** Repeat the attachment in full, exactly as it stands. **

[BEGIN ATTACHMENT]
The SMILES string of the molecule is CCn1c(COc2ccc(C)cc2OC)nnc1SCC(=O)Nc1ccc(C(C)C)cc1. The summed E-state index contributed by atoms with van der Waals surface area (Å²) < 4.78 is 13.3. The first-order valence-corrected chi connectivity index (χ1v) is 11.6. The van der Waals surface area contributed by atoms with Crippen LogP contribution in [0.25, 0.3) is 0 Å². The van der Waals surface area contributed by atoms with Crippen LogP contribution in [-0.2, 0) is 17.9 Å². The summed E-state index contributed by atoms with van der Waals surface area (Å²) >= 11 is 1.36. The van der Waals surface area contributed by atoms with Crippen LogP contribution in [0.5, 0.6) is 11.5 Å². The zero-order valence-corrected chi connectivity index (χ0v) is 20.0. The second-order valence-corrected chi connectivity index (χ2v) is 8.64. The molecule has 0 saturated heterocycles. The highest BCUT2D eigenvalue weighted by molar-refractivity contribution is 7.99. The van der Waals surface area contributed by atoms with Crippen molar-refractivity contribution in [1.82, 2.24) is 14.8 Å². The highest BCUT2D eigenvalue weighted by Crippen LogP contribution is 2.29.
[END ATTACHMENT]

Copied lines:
The SMILES string of the molecule is CCn1c(COc2ccc(C)cc2OC)nnc1SCC(=O)Nc1ccc(C(C)C)cc1. The summed E-state index contributed by atoms with van der Waals surface area (Å²) < 4.78 is 13.3. The first-order valence-corrected chi connectivity index (χ1v) is 11.6. The van der Waals surface area contributed by atoms with Crippen LogP contribution in [0.25, 0.3) is 0 Å². The van der Waals surface area contributed by atoms with Crippen LogP contribution in [-0.2, 0) is 17.9 Å². The summed E-state index contributed by atoms with van der Waals surface area (Å²) >= 11 is 1.36. The van der Waals surface area contributed by atoms with Crippen LogP contribution in [0.5, 0.6) is 11.5 Å². The zero-order valence-corrected chi connectivity index (χ0v) is 20.0. The second-order valence-corrected chi connectivity index (χ2v) is 8.64. The molecule has 0 saturated heterocycles. The highest BCUT2D eigenvalue weighted by molar-refractivity contribution is 7.99. The van der Waals surface area contributed by atoms with Crippen molar-refractivity contribution in [1.82, 2.24) is 14.8 Å². The highest BCUT2D eigenvalue weighted by Crippen LogP contribution is 2.29.